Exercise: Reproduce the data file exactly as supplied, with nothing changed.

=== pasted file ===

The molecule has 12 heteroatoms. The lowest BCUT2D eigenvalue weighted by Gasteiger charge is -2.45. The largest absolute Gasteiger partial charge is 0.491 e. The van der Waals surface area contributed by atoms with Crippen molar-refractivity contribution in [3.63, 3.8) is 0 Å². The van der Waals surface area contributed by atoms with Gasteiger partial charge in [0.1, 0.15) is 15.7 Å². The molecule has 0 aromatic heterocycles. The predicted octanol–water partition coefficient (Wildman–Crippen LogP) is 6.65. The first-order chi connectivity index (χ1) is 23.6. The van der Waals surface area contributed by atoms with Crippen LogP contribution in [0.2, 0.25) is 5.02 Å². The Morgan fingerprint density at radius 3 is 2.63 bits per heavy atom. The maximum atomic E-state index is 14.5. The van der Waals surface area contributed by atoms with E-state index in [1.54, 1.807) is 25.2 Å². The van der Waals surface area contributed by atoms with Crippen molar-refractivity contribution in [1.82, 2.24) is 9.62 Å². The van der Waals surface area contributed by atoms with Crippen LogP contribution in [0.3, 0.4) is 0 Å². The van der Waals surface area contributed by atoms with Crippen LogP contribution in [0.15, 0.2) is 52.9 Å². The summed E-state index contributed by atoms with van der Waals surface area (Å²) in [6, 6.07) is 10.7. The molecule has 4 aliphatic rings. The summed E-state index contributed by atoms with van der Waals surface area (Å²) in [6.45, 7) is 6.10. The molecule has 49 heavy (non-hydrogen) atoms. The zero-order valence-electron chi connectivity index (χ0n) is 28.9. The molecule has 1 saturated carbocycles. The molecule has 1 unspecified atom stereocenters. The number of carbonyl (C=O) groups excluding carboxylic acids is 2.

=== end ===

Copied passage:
The molecule has 12 heteroatoms. The lowest BCUT2D eigenvalue weighted by Gasteiger charge is -2.45. The largest absolute Gasteiger partial charge is 0.491 e. The van der Waals surface area contributed by atoms with Crippen molar-refractivity contribution in [3.63, 3.8) is 0 Å². The van der Waals surface area contributed by atoms with Gasteiger partial charge in [0.1, 0.15) is 15.7 Å². The molecule has 0 aromatic heterocycles. The predicted octanol–water partition coefficient (Wildman–Crippen LogP) is 6.65. The first-order chi connectivity index (χ1) is 23.6. The van der Waals surface area contributed by atoms with Crippen LogP contribution in [0.2, 0.25) is 5.02 Å². The Morgan fingerprint density at radius 3 is 2.63 bits per heavy atom. The maximum atomic E-state index is 14.5. The van der Waals surface area contributed by atoms with E-state index in [1.54, 1.807) is 25.2 Å². The van der Waals surface area contributed by atoms with Crippen molar-refractivity contribution in [1.82, 2.24) is 9.62 Å². The van der Waals surface area contributed by atoms with Crippen LogP contribution in [0.3, 0.4) is 0 Å². The van der Waals surface area contributed by atoms with Crippen LogP contribution in [0.15, 0.2) is 52.9 Å². The summed E-state index contributed by atoms with van der Waals surface area (Å²) in [6, 6.07) is 10.7. The molecule has 4 aliphatic rings. The summed E-state index contributed by atoms with van der Waals surface area (Å²) in [6.45, 7) is 6.10. The molecule has 49 heavy (non-hydrogen) atoms. The zero-order valence-electron chi connectivity index (χ0n) is 28.9. The molecule has 1 saturated carbocycles. The molecule has 1 unspecified atom stereocenters. The number of carbonyl (C=O) groups excluding carboxylic acids is 2.